Charles Dharapak, Associated Press
AMES, Iowa — Tim Pawlenty and Michele Bachmann, their presidential hopes on the line, made last-minute appeals Friday along with a slew of other Republican contenders ahead of a big weekend test in Iowa that could winnow the large field of GOP candidates. But the pack was expanding, too.
Saturday's Iowa Straw Poll results will be the first important measure of the GOP pack — just as Texas Gov. Rick Perry officially makes it a bit larger and former Alaska Gov. Sarah Palin works energetically to keep her door open.
"I don't want to step on anybody's feet," she said Friday — even as she did just that with a visit to the Iowa State Fair that was timed to keep her in the conversation as she weighs whether to enter the race.
Elsewhere, Perry was putting the final preparations on his announcement set for the weekend. He was giving a preview Friday night with a speech in Alabama.
In Iowa, it was a frenetic day of campaigning in the hours before the straw poll. Thursday night's debate, though pointed at times, didn't fundamentally change the dynamics of the race.
Four months before the leadoff Iowa caucuses, Mitt Romney leads national polls and many states' surveys for the chance to challenge President Barack Obama next fall. But there is no shortage of rivals looking to emerge the top alternative to the former Massachusetts governor who lost the GOP nomination in 2008.
Among them are Pawlenty and Bachmann, Minnesota rivals who have the most at stake in Saturday's straw poll.
They went after each other during Thursday's debate, and the tit-for-tat continued on Friday.
"We're not going to have a nominee or we're not going to put somebody in the Oval Office who hasn't achieved results during their service in Congress," Pawlenty, the former Minnesota governor, said of Bachmann as the day began. "Nobody's questioning her spine, we're questioning her lack of results."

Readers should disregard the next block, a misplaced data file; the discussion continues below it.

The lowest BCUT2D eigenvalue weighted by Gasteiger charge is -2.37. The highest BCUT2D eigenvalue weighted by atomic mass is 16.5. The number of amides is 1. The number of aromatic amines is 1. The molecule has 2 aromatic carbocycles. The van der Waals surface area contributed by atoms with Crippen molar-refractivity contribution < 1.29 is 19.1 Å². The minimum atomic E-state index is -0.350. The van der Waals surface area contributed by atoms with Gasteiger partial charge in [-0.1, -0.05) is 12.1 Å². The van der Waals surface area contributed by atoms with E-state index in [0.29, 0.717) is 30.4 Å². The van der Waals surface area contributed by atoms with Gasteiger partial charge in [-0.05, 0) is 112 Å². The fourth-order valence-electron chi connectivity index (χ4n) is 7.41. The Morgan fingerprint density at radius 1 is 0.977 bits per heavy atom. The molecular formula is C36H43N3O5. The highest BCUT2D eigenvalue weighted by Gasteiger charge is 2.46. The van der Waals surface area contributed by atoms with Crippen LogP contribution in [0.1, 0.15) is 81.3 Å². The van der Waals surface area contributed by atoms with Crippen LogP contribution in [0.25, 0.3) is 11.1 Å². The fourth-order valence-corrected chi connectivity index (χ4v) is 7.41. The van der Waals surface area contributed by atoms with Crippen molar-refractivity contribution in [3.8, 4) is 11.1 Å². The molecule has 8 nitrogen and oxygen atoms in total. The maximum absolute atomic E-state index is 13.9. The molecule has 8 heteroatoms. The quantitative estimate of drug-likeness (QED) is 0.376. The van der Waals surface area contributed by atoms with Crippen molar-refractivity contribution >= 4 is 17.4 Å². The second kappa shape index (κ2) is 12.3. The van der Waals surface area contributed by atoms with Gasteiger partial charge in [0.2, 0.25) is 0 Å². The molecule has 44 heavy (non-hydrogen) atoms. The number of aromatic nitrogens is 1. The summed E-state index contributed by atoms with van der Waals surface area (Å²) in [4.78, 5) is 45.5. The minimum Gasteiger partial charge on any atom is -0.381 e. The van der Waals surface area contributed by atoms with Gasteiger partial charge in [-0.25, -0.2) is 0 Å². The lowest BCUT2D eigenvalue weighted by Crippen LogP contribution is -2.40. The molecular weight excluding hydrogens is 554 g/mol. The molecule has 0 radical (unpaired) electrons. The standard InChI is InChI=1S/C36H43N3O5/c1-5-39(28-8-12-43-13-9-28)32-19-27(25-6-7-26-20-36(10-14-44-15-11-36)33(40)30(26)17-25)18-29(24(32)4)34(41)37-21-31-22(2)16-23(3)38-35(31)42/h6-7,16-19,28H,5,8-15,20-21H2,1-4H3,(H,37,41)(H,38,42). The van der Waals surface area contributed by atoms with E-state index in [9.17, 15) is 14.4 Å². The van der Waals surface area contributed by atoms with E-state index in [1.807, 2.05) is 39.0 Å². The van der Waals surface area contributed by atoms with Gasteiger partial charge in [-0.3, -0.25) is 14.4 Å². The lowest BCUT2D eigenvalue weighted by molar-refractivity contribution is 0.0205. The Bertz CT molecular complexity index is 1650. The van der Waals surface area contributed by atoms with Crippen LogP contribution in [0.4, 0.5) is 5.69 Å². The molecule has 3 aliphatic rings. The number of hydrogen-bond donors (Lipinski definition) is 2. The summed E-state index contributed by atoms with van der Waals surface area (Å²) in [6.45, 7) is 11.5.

The Minnesota congresswoman, in turn, defended her record in an interview on NBC's "Today" show, casting herself as a top opponent in the debate over Obama's health care plan and "the leading voice, almost the lone voice in the wilderness of Washington, fighting against raising the debt ceiling."
Pawlenty, who has been languishing in early Iowa polls, is out to prove he's a strong player in the GOP race with a victory Saturday, while Bachmann hopes to build on momentum she's enjoyed since entering the race earlier this summer.
"For some people this is make or break," tea party activist Ryan Rhodes said.
Seven other candidates are on the ballot in voting that runs for six hours during the daylong political festival that doubles as a fundraiser for the Iowa GOP. They include Romney, who won the straw poll four years ago but isn't actively competing this time in the nonbinding contest, and former Utah Gov. John Huntsman, who has been bypassing Iowa almost entirely in his hunt for the nomination. Perry and Palin aren't on the ballot, but their supporters are waging write-in campaigns.
Others on the list, including former House Speaker Newt Gingrich of Georgia, Texas Rep. Ron Paul, former Pennsylvania Sen. Rick Santorum and businessman Herman Cain, hope for surprise showings at the event on the campus of Iowa State University.
"It's fairly wide open," said Republican strategist Kellyanne Conway.
A day before the vote, a circus-like atmosphere already was emerging as campaigns erected giant tents where they will bring in live music and serve up tangy barbecue to court activists. Republicans wouldn't speculate how many people will spend $30 each to attend the event, but turnout in past cycles has ranged from 14,000 to 23,000.
The straw poll has a mixed record of predicting the outcome of the precinct caucuses.
In the past election cycle, Romney won the straw poll but the big news was the surprising second-place showing of Mike Huckabee. Huckabee won the Iowa caucuses but dropped from the race soon after. John McCain, who eventually won the nomination, didn't compete in the straw poll and finished in 10th place.
Poor showings usually force some candidates — mostly those who are not well-known and are struggling to raise money — to abandon their bids, and that could happen this year, too.
"Some of them may have to face the cold, hard facts of campaign life," said Drake University political science professor Dennis Goldford.
Associated Press writer Philip Elliott in Des Moines contributed to this report.
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